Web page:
• [0008]
    To annotate a sample page, a human inspects the page and manually identifies areas of the page having attributes of interest. Those attributes identified by a human to be interesting are called key attributes. The wrappers use the information provided by human annotations to identify trends in the placement of certain kinds of information presented by the web pages of a site. Extraction rules are generally derived from these identified trends. Annotations are costly because of the time that must be spent in order for a human to annotate a set of training pages.
  • [0009]
    Although many web sites are script-generated, the web pages of a web site can vary in their structure because of optional, disjunctive, extraneous, or styling sections. If small but important structural variations are not annotated by a human to identify the structural variations, the wrappers may fail to extract required attributes from pages having such variations. Thus, there is a need to annotate pages in a site that are representative of the variations in structure in the pages of the site while keeping the cost of human annotation to a minimum.
  • [0010]
    The approaches described in this section are approaches that could be pursued, but not necessarily approaches that have been previously conceived or pursued. Therefore, unless otherwise indicated, it should not be assumed that any of the approaches described in this section qualify as prior art merely by virtue of their inclusion in this section.
  • BRIEF DESCRIPTION OF THE DRAWINGS
  • [0011]
    The present invention is illustrated by way of example, and not by way of limitation, in the figures of the accompanying drawings and in which like reference numerals refer to similar elements and in which:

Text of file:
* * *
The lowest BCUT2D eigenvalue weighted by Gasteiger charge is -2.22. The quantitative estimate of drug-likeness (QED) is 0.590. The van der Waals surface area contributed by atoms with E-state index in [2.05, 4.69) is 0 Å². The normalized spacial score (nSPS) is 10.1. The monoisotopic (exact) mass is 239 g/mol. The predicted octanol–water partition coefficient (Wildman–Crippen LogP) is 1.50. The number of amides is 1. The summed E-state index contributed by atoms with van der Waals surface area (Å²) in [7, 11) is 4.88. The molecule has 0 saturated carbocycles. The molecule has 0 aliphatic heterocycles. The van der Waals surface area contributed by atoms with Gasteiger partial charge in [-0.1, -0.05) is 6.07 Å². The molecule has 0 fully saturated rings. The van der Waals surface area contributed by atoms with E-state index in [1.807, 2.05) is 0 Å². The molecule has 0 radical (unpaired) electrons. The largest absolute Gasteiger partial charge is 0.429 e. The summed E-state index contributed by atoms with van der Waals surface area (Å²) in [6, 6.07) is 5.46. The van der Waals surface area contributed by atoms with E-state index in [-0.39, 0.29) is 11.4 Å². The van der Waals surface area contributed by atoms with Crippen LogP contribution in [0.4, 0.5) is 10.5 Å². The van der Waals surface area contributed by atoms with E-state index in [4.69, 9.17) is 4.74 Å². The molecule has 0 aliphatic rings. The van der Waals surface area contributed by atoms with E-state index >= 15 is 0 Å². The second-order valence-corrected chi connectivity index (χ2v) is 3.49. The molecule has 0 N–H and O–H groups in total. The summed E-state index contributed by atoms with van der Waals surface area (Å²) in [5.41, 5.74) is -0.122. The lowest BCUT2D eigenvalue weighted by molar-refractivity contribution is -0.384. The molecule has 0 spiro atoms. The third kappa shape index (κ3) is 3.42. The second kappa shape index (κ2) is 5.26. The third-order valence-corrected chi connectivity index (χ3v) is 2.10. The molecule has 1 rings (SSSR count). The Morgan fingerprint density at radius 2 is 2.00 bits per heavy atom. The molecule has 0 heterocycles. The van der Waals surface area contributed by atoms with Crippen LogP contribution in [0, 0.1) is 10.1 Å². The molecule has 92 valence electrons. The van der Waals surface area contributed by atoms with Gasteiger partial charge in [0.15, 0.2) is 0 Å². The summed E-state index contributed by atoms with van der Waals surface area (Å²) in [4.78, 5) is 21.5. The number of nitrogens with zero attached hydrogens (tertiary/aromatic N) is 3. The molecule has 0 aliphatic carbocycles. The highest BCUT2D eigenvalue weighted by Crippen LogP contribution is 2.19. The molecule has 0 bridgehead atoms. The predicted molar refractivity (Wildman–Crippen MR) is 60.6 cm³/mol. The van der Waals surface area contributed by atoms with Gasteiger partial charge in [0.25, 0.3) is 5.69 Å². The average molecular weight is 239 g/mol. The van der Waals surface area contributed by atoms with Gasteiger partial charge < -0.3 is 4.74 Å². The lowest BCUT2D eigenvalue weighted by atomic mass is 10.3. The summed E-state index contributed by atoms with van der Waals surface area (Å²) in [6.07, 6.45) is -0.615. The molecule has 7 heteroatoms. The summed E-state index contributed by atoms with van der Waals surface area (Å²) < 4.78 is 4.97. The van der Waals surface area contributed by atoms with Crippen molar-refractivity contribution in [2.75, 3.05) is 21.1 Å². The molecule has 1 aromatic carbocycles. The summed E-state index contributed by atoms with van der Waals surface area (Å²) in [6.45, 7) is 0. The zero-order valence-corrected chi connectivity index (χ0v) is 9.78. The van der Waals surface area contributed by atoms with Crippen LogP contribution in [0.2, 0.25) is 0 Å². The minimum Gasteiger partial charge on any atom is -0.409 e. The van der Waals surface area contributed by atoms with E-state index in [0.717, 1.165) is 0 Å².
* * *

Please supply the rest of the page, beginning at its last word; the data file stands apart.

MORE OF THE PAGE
• [0012]
    FIG. 1 illustrates a simple example HTML document;
  • [0013]
    FIG. 2 illustrates a DOM tree that represents the structure of the HTML document of FIG. 1;
  • [0014]
    FIG. 3 illustrates a second example HTML document;
  • [0015]
    FIG. 4 is a flowchart illustrating an example process for selecting pages from a site of structurally similar pages to be annotated by humans, according to the passive sampling technique of the embodiments of the invention;
  • [0016]
    FIG. 5 is a graphical representation of the HTML document in FIG. 3 generated by a typical web browser;
  • [0017]
    FIG. 6 illustrates an example web page;
  • [0018]
    FIG. 7 illustrates an example web page that has been annotated;
  • [0019]
    FIG. 8 is a flowchart illustrating an example process for selecting pages from a site of structurally similar pages to be annotated by humans, according to the active sampling technique of the embodiments of the invention;
  • [0020]
    FIG. 9 illustrates an example web page that has been annotated and divided into spatial regions;
  • [0021]
    FIGS. 10 and 11 illustrate example web pages that have been divided into spatial regions;
  • [0022]
    FIG. 12 is a flowchart illustrating an example process for annotating documents, according to the active sampling technique of the embodiments of the invention;
  • [0023]
    FIG. 13 is a flowchart illustrating an example process for selecting pages from a site of structurally similar pages to be annotated by humans, according to the active sampling technique of the embodiments of the invention; and
  • [0024]
    FIG. 14 is a block diagram that illustrates a computer system upon which an embodiment of the invention may be implemented.
  • DETAILED DESCRIPTION
  • [0025]
    In the following description, for the purposes of explanation, numerous specific details are set forth in order to provide a thorough understanding of the present invention. It will be apparent, however, that the present invention may be practiced without these specific details. In other instances, well-known structures and devices are shown in block diagram form in order to avoid unnecessarily obscuring the present invention.